Whitehall mandarins have caused confusion across parts of the railway industry by procuring trains centrally, despite having a policy of leaving this to the industry.
That is one of the conclusions of a report by the National Audit Office, published on July 9.
NAO chief Sir Amyas Morse said: “At the moment there is a gap between the Department’s stated desire to play only a strategic role in the rail industry and how it is acting. It needs to ensure that the industry understands its policy on the procurement of trains, and produce a detailed integrated plan bringing together infrastructure, rolling stock and franchising strategy.”
The NAO acknowledged that the Department for Transport did not follow its own policy because it was trying to take a long-term view of rolling stock procurement and reduce long-term costs.
It added: “There is still a lack of incentives for train operators to consider long-term, whole-system costs more generally, such as maintenance costs for tracks, although the Department has begun working with industry to resolve such issues.”
The NAO looked into the detail of the DfT’s procurement of new Thameslink and Hitachi Intercity Express Programme (IEP) trains, noting that both were done under private finance initiatives (PFIs) and that both deals were running late.
It said that the DfT issued the Invitation To Tender (ITT) for Thameslink in November 2008 and expected it to take 16 months to reach contract award - it actually took four and a half years.
For IEP, the DfT expected to award the contract for the order in April 2009, but did not do so until July 2012.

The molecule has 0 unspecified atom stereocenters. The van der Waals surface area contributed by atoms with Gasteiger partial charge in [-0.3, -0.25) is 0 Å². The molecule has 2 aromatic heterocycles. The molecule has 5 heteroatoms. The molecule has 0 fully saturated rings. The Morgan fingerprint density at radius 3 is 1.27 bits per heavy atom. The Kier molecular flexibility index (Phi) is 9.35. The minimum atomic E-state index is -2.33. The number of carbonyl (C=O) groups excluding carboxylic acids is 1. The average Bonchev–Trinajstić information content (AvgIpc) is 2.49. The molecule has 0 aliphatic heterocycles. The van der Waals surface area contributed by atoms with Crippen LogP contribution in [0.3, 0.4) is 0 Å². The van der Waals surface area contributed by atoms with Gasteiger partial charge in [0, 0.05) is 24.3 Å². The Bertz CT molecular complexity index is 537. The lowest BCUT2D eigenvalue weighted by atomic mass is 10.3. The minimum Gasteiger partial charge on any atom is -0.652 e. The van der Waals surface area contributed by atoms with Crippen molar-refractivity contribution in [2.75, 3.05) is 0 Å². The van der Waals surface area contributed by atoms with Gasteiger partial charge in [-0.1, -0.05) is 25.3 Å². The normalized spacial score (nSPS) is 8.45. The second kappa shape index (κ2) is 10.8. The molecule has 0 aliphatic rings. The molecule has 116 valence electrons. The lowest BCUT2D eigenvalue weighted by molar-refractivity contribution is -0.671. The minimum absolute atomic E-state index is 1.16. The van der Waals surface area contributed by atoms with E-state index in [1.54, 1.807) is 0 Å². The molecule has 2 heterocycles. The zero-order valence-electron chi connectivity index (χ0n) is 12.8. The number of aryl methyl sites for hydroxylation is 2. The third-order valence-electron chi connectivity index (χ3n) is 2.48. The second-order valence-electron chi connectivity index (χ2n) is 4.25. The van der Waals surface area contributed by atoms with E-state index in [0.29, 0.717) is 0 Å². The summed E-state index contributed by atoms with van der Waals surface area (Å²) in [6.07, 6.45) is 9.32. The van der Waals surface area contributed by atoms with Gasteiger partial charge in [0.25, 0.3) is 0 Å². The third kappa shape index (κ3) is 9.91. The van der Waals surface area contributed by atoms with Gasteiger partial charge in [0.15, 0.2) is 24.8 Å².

Some of the delays to IEP were caused by the DfT changing its mind about electrification, and the NAO called for better strategic planning of infrastructure and train needs.
It said the delays had led to higher costs, and specifically mentioned an extra £34 million on top of the Thameslink purchase price for delays, noting that the DfT had been forced to procure an extra 286 carriages for Southern to bridge the gap caused by those delays.
Furthermore, the extra costs of maintaining the first 170 of these carriages until the end of that franchise would be £50m, while the costs of the other 116 could not be known until their procurement was complete.
NAO draws no conclusion on the value for money of the two deals, saying that it was too early to know until the trains were in service and delivering their benefits.
However, it added: “We are concerned that in the case of Intercity Express, the Department decided to proceed with a revised bid without competition, which means that the Department’s view that no other manufacturer could offer better value for money is untested.”
The audit office also noted that IEP was more expensive than other broadly comparable new train types, but that the DfT had said that it hoped to outweigh these higher costs with long-term benefits from the trains.
The NAO called on the DfT to refinance the £4.7bn IEP deal and £1.8bn Thameslink deal to improve their value for money; to support collaboration between train operators and the train suppliers; and to maintain oversight of the contracts and intervene where necessary.